“Isn’t it about time you get your teeth looked at?” That was one of the first things my wife came up with one early morning rising out of bed. “Why, I asked, is there something about my teeth that kept you awake?” “You were gnashing them, all night,” she said stroppily. “Oh, great, lets compare your snoring with my teeth gnashing,” I replied, ready for combat. “It isn’t just your gnashing,.” Helvi said. “Oh boy, is there more,” I said warming up into a nice marital fencing? “Yes, but for now, can you just turn away from me while you are talking, you have either not brushed your teeth last night or you got something sinister travelling inside your mouth”, she said. I thought that was quite a funny thing to say. She won.
I took the hint, and made an appointment with the local dentist. It was some years since I last visited one. Helvi had already made several visits to this new dentist who has his practise inside an old weather-board cottage. The outside is painted a stark white. The picket fence at the front is also pearly white. By squinting and using imaginary projections it is almost possible to see a perfectly formed white toothed mouth. There is a board hanging outside; ‘Family Dentist.’ The gleaming whiteness of it all is the best advertisement for this dental surgery. It impressed us enough, and that is the reason why Helvi decided to get her teeth checked out there. She is not scared of dentists. Not many women are.
She had already warmed me up by telling me that this dentist is very calm who explains the procedure in the greatest detail. Helvi seemed very impressed. I like calmness in dentists and would certainly not have my teeth fixed by a nervous or very agitated dentist.
I arrived promptly at 10.30 am and was met by a very nice bare armed secretary. She wore a blue floral shirt with a white open collar. Her previously mentioned arms were decorated with a modest arrangement of silver bangles around her wrists. There were no other adornments, not even earrings. She seemed kind and reassuring. If I was a dog I would not have minded being walked around town for a bit by her. I would definitely try and refrain from lifting my hind leg.
She gave me a large sheet to fill in. The sheet had all sorts of questions regarding any illnesses or diseases, suffering at present or suffered in the past. Was I pregnant etc? One question that stood out, and shows how far we have arrived in how people are now considered with so much more dignity and empathy was; Was I nervous and if so; what was my level of nervousness? I filled in that I had no nervousness at all. If the secretary had been less friendly and welcoming, I could well have answered with honesty ,and filled in ‘very bloody nervous.’ I can’t say that dentists and I have ever been close soul mates.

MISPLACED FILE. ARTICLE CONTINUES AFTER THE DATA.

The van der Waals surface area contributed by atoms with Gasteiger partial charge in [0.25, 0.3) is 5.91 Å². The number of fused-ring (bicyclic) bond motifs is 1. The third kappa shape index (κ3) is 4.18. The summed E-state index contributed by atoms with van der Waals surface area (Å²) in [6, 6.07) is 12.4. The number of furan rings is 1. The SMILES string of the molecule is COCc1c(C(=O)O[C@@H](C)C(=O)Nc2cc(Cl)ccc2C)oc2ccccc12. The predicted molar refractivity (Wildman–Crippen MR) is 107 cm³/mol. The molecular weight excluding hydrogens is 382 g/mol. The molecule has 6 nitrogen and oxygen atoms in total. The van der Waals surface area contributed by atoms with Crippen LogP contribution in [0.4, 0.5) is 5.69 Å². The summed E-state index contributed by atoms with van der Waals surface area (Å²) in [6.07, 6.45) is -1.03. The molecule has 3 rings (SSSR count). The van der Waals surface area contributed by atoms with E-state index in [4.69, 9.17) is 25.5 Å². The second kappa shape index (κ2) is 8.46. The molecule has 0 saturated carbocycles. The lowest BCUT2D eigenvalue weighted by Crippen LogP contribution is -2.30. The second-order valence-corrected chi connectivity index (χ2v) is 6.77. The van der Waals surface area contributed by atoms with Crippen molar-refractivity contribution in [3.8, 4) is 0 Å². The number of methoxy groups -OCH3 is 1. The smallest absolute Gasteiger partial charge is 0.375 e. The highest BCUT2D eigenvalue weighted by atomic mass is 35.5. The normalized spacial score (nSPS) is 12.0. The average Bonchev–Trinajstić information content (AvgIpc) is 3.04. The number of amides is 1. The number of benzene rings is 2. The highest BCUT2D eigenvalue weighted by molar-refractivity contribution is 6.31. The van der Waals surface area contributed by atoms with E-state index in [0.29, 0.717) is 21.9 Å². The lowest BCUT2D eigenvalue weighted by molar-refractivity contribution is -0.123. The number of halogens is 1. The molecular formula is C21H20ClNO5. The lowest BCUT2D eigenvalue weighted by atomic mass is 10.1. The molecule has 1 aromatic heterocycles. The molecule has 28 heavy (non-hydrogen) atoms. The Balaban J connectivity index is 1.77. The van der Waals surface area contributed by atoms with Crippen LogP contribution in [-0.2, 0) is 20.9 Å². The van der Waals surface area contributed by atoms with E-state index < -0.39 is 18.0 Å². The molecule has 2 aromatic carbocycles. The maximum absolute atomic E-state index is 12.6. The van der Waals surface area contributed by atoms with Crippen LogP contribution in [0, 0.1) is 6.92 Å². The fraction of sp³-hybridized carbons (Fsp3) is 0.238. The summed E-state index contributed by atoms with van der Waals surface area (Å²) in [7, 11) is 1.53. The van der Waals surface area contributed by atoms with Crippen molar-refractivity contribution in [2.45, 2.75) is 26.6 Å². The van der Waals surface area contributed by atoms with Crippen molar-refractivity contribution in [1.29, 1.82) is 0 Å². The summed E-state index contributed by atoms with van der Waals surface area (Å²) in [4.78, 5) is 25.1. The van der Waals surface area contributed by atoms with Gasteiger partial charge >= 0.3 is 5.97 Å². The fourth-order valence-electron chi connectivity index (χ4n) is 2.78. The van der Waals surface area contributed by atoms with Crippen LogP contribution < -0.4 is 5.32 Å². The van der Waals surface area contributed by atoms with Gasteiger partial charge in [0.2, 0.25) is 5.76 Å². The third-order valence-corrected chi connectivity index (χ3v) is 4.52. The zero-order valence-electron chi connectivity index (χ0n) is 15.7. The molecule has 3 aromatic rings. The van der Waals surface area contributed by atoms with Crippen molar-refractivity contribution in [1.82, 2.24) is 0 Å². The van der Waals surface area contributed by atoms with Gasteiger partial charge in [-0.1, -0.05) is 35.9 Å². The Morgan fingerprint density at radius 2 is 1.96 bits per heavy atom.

I also signed that I took all responsibility and more importantly would pay in full after each treatment. I sat down and waited for the dentist to call me in. The walls of the waiting room were adorned with nice pictures, all meant to calm and ready us. There were some magazines but no hunting or car racing magazines. No deadly accidents or photos of shot pigs.
I was called in by Craig and we shook hands. He was the dentist. It is always comforting when first names are being used by the medical fraternity. I can’t imagine that being normal back in Holland where things used to be much more formal. Perhaps that has changed as well. It is all becoming friendlier, I hope. The dental chair is what struck me first. I have never seen a chair so modern. It had in front a screen on which a projection of a photo of a grizzly bear in a forest was shown. I had hardly absorbed this image when it was replaced with a penguin surrounded by a vast polar expanse, all white. The penguin was large and I suppose it might have been an Emperor. It all looked very nice and peaceful
Craig sat down and crossed his legs in an amicable fashion. He explained in a friendly and calming manner what he was going to do and after perusing my medical sheet, he promised “no great drama.” “You have no medical problems now nor in the past.” He reassured me, and he chatted on how long he had been practising his dentistry art. “Your wife told me you used to have a farm”, he added.
It was after this brief chat that he examined my mouth. His assistant took my glasses, hearing aids and other paraphernalia around and inside my mouth. We are going to take some x-rays, he said. All in all nothing too intrusive. It was over fairly quickly. “It will take about three visits,” he said. “There are some teeth that are split and there is a built up of tartar, a few fillings have come out. Nothing insurmountable.”
I was ushered back into the waiting room.
Nothing too bad. Almost a nice experience.